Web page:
The anti-HST petition will be a "done deal" by next week, with the number of signatures set to pass 15 per cent of registered voters in all 85 of the province's ridings, organizers say.
Campaigners say they have collected signatures of 15 per cent - which comfortably exceeds the legally required threshold of 10 per cent - of registered voters in 71 of the province's 85 ridings. Chris Delaney, the lead organizer of Fight HST, said he expects the remaining 14 ridings to follow suit shortly.
"It's rocking and rolling now," Mr. Delaney said. "I will be totally satisfied once we hit 15 per cent everywhere. We are literally a week away from hitting that target, so I say it's a done deal."
The campaign hit 10 per cent of registered voters in all ridings late last week. An extra 5 per cent leaves a safety cushion in case some signatories are ineligible.
The petition has crossed the 15-per-cent threshold in Finance Minister Colin Hansen's riding of Vancouver-Quilchena, but has yet to do so in Premier Gordon Campbell's riding of Vancouver-Point Grey.
In an online chat hosted by The Globe and Mail on Monday, Mr. Hansen promised the government would take action on the anti-HST petition if it proves successful. If Elections BC approves the petition, it will be referred to a committee of the legislature.
"They will have two choices - to ask for the legislation to be tabled or to ask the chief electoral officer to hold a referendum on the draft legislation. We will make sure the law is followed," Mr. Hansen wrote during the chat.
A referendum would be a waste of time and money, said Mr. Delaney, who would rather have the legislature vote on the bill proposed in the petition.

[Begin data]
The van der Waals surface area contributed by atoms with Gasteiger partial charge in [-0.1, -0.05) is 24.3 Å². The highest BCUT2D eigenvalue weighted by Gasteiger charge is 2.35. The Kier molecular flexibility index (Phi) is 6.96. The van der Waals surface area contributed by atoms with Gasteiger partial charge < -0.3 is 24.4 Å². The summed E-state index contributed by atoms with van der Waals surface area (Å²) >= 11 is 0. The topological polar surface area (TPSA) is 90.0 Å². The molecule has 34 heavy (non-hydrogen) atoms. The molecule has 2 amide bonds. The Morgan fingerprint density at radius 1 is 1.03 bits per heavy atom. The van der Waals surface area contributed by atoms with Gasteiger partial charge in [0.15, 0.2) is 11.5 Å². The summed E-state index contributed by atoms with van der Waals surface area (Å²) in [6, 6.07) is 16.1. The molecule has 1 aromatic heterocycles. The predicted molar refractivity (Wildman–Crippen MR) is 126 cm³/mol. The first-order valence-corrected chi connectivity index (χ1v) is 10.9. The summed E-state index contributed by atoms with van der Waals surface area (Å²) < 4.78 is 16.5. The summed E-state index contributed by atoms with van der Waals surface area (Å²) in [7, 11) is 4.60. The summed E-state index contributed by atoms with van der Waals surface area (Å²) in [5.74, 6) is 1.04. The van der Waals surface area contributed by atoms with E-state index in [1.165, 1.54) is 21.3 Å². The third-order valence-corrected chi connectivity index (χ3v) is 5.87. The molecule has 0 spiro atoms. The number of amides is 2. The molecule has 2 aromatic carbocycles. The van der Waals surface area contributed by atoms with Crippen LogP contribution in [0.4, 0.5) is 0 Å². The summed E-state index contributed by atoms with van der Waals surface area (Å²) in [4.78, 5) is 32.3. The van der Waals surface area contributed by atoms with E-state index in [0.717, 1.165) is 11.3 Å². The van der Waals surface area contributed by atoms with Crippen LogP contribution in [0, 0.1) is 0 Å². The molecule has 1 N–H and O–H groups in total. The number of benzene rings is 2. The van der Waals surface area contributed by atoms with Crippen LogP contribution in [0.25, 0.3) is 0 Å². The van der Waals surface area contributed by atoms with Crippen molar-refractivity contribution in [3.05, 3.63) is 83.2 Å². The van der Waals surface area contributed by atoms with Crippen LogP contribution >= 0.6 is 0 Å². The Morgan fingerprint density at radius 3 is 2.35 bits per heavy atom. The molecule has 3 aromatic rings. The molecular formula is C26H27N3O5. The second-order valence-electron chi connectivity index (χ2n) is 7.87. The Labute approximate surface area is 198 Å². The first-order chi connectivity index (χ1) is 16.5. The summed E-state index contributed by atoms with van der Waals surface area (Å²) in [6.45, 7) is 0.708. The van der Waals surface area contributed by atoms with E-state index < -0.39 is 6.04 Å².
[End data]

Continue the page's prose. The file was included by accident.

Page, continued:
"The government has drawn a line in the sand with the people and the people have drawn a line in the sand with the government," he said. "There can only be one winner in that if you are going to have a democracy."
Mr. Delaney said public-opinion polls already show that 85 to 90 per cent of British Columbians oppose the tax. The success of the petition, he added, confirms citizens want the government to scrap the HST.
Mr. Hansen spent most of the one-hour chat defending the HST, which the government says will lead to more jobs, higher wages and greater investment by reducing the costs of business. The minister also fielded questions about why the government sprung the new tax on British Columbians only two months after an election campaign where it was not discussed.
When asked why the government did not put the tax to a referendum or include it in the last election campaign, the Finance Minister replied, "[If]every tax had to pass a popularity contest we would have no taxes and no services."